You are tired of what cloys,
       what heavies your tongue and makes

as if to coat your body in whipped
       oil and vinegar. You are drained

and puckered as a sheet left too many
       years in salt water, then parched 

as a plant struggling to keep its rousable 
       nature. You close your eyes and imagine 

fruit as color in tiny cubes pared 
       from cathedral windows, the light in them 

washed sweet with milk. You return to the time 
       you don't know peach or apple or navel orange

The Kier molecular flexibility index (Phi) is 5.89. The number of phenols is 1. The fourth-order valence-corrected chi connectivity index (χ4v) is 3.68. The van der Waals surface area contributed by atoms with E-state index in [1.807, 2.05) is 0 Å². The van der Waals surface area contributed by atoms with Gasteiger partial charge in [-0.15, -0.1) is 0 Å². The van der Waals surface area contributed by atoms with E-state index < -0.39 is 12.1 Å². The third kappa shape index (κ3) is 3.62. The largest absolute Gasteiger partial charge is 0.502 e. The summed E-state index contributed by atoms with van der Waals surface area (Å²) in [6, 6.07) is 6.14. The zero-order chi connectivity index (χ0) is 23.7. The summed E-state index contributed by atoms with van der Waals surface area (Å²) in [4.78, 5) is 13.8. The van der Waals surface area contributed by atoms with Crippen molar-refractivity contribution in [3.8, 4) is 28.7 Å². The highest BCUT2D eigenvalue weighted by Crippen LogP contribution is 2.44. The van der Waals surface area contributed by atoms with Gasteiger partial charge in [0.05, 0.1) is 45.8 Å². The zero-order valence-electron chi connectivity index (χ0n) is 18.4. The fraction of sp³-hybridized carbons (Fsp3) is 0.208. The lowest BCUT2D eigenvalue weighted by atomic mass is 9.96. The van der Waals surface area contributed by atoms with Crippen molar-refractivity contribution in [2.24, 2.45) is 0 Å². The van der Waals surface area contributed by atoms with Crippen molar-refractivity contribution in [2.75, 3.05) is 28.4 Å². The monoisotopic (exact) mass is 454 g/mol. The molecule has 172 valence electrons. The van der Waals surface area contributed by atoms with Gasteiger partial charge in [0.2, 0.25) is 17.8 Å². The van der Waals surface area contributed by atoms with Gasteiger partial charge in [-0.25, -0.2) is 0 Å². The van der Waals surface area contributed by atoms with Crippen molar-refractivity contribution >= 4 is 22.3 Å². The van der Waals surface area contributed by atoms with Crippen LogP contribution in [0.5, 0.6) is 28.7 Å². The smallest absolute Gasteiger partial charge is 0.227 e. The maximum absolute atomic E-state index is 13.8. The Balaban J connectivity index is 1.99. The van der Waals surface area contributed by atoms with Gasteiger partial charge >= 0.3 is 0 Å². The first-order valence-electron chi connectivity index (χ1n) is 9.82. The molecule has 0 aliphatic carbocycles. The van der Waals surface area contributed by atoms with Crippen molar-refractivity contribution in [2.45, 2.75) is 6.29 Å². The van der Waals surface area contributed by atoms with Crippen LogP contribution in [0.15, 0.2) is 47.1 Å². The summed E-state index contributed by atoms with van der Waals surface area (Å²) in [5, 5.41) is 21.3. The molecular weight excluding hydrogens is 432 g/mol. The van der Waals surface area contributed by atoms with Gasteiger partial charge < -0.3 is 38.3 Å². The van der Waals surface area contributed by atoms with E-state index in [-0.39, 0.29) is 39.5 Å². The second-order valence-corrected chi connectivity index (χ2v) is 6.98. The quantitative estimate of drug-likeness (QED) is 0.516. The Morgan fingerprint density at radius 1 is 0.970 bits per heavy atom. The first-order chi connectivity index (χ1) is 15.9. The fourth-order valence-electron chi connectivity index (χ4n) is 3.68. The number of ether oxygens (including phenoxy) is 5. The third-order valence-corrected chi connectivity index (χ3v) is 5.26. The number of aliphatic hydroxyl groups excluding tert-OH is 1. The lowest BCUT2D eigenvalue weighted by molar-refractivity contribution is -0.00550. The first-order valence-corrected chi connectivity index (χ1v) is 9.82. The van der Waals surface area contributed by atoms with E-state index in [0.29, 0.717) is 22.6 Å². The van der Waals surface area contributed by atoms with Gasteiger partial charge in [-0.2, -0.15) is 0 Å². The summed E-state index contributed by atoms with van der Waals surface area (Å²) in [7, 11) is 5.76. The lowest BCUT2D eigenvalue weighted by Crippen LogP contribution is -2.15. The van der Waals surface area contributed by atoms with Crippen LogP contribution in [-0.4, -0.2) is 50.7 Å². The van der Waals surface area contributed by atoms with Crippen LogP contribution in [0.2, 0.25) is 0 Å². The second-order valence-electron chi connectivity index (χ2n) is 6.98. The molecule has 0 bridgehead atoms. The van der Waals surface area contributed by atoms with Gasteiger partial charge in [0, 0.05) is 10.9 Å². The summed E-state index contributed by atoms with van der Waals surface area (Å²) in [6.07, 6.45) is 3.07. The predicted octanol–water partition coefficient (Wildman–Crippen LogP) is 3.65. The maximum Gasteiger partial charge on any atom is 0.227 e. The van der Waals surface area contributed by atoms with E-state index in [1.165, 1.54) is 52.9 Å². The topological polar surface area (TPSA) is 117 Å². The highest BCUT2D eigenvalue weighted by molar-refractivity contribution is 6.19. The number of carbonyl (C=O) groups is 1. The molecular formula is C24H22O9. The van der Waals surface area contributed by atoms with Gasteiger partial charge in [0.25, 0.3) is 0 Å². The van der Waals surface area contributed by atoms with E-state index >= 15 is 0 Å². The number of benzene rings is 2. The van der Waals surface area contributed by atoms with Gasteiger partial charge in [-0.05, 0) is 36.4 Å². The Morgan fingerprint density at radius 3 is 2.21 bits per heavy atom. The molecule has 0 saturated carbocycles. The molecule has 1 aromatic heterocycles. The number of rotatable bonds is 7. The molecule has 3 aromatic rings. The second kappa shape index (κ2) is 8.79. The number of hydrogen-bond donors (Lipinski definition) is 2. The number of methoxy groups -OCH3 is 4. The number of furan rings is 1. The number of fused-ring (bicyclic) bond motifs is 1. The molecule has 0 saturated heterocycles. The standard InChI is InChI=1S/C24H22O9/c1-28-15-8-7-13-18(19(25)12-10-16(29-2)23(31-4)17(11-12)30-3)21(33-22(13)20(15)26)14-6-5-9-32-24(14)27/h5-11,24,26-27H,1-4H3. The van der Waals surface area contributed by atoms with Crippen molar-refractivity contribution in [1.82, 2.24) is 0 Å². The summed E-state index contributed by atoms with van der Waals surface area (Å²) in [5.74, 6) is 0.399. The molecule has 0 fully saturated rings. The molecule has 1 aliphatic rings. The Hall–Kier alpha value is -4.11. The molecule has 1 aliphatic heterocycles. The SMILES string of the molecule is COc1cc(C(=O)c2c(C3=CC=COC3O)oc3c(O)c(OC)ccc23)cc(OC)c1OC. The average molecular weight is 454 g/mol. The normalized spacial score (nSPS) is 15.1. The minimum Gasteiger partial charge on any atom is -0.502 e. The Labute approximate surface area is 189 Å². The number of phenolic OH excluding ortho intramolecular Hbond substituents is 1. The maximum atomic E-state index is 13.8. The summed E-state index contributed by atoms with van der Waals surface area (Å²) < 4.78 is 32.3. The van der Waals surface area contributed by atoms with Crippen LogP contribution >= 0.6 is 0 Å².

yet: only the gold of mangoes, the coral 
       sweetness of papaya ripening on a tree 

in the backyard, resembling Artemis of Ephesia— 
       garland of breasts full to bursting  

atop the pillar of her body, open hands 
       gesturing and calling you to eat.  

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